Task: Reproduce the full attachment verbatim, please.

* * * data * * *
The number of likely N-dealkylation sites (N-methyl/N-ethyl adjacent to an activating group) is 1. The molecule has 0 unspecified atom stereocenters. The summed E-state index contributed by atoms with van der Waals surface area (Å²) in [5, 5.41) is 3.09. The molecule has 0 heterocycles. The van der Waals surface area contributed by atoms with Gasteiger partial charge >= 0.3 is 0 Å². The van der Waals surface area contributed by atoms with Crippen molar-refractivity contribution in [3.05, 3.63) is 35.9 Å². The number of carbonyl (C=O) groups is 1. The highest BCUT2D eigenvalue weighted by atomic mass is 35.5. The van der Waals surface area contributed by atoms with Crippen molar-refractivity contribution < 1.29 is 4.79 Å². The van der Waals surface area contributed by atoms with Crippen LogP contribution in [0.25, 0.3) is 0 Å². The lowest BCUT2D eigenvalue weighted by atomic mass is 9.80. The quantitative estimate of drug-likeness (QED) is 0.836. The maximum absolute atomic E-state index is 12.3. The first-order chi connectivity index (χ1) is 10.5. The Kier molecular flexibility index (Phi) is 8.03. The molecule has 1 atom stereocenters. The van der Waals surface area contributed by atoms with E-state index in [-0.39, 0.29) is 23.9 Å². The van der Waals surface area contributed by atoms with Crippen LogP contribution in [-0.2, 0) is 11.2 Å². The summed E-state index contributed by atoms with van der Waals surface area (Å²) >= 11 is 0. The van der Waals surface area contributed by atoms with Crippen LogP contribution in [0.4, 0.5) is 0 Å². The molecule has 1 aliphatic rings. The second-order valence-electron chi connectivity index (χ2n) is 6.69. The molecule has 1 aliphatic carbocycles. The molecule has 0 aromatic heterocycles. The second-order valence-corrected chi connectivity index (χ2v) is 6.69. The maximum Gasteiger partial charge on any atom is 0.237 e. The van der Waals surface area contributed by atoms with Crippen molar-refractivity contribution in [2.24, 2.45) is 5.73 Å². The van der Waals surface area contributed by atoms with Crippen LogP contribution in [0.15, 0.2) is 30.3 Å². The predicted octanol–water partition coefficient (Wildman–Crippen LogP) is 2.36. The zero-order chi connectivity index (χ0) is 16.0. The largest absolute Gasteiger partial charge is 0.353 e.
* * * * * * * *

The number of likely N-dealkylation sites (N-methyl/N-ethyl adjacent to an activating group) is 1. The molecule has 0 unspecified atom stereocenters. The summed E-state index contributed by atoms with van der Waals surface area (Å²) in [5, 5.41) is 3.09. The molecule has 0 heterocycles. The van der Waals surface area contributed by atoms with Gasteiger partial charge >= 0.3 is 0 Å². The van der Waals surface area contributed by atoms with Crippen molar-refractivity contribution in [3.05, 3.63) is 35.9 Å². The number of carbonyl (C=O) groups is 1. The highest BCUT2D eigenvalue weighted by atomic mass is 35.5. The van der Waals surface area contributed by atoms with Crippen molar-refractivity contribution < 1.29 is 4.79 Å². The van der Waals surface area contributed by atoms with Crippen LogP contribution in [0.25, 0.3) is 0 Å². The lowest BCUT2D eigenvalue weighted by atomic mass is 9.80. The quantitative estimate of drug-likeness (QED) is 0.836. The maximum absolute atomic E-state index is 12.3. The first-order chi connectivity index (χ1) is 10.5. The Kier molecular flexibility index (Phi) is 8.03. The molecule has 1 atom stereocenters. The van der Waals surface area contributed by atoms with E-state index in [-0.39, 0.29) is 23.9 Å². The van der Waals surface area contributed by atoms with Crippen LogP contribution in [-0.2, 0) is 11.2 Å². The summed E-state index contributed by atoms with van der Waals surface area (Å²) >= 11 is 0. The van der Waals surface area contributed by atoms with Crippen LogP contribution in [0.4, 0.5) is 0 Å². The molecule has 1 aliphatic rings. The second-order valence-electron chi connectivity index (χ2n) is 6.69. The molecule has 1 aliphatic carbocycles. The molecule has 0 aromatic heterocycles. The second-order valence-corrected chi connectivity index (χ2v) is 6.69. The maximum Gasteiger partial charge on any atom is 0.237 e. The van der Waals surface area contributed by atoms with Crippen molar-refractivity contribution in [2.24, 2.45) is 5.73 Å². The van der Waals surface area contributed by atoms with Crippen LogP contribution in [0.15, 0.2) is 30.3 Å². The predicted octanol–water partition coefficient (Wildman–Crippen LogP) is 2.36. The zero-order chi connectivity index (χ0) is 16.0. The largest absolute Gasteiger partial charge is 0.353 e.